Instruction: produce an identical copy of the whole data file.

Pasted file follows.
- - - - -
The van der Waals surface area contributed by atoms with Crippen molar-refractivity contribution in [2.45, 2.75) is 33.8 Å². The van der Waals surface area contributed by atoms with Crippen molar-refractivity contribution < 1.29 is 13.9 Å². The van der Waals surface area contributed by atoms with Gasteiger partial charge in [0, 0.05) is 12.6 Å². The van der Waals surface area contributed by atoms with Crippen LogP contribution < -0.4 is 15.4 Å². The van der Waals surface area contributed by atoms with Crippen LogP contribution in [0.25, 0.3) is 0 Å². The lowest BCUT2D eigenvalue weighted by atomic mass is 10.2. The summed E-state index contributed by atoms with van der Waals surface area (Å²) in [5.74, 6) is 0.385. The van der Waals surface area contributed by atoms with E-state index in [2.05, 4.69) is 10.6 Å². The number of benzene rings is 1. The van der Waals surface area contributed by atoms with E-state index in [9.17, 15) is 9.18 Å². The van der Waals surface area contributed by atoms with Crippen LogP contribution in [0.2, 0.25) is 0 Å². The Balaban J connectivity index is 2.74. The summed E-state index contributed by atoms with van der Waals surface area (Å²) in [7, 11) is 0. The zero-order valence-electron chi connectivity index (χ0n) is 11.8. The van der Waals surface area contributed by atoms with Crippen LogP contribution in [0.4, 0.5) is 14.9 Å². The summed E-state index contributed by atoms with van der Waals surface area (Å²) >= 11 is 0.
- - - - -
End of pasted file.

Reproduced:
The van der Waals surface area contributed by atoms with Crippen molar-refractivity contribution in [2.45, 2.75) is 33.8 Å². The van der Waals surface area contributed by atoms with Crippen molar-refractivity contribution < 1.29 is 13.9 Å². The van der Waals surface area contributed by atoms with Gasteiger partial charge in [0, 0.05) is 12.6 Å². The van der Waals surface area contributed by atoms with Crippen LogP contribution < -0.4 is 15.4 Å². The van der Waals surface area contributed by atoms with Crippen LogP contribution in [0.25, 0.3) is 0 Å². The lowest BCUT2D eigenvalue weighted by atomic mass is 10.2. The summed E-state index contributed by atoms with van der Waals surface area (Å²) in [5.74, 6) is 0.385. The van der Waals surface area contributed by atoms with E-state index in [2.05, 4.69) is 10.6 Å². The number of benzene rings is 1. The van der Waals surface area contributed by atoms with E-state index in [9.17, 15) is 9.18 Å². The van der Waals surface area contributed by atoms with Crippen LogP contribution in [0.2, 0.25) is 0 Å². The Balaban J connectivity index is 2.74. The summed E-state index contributed by atoms with van der Waals surface area (Å²) in [7, 11) is 0. The zero-order valence-electron chi connectivity index (χ0n) is 11.8. The van der Waals surface area contributed by atoms with Crippen LogP contribution in [0.4, 0.5) is 14.9 Å². The summed E-state index contributed by atoms with van der Waals surface area (Å²) >= 11 is 0.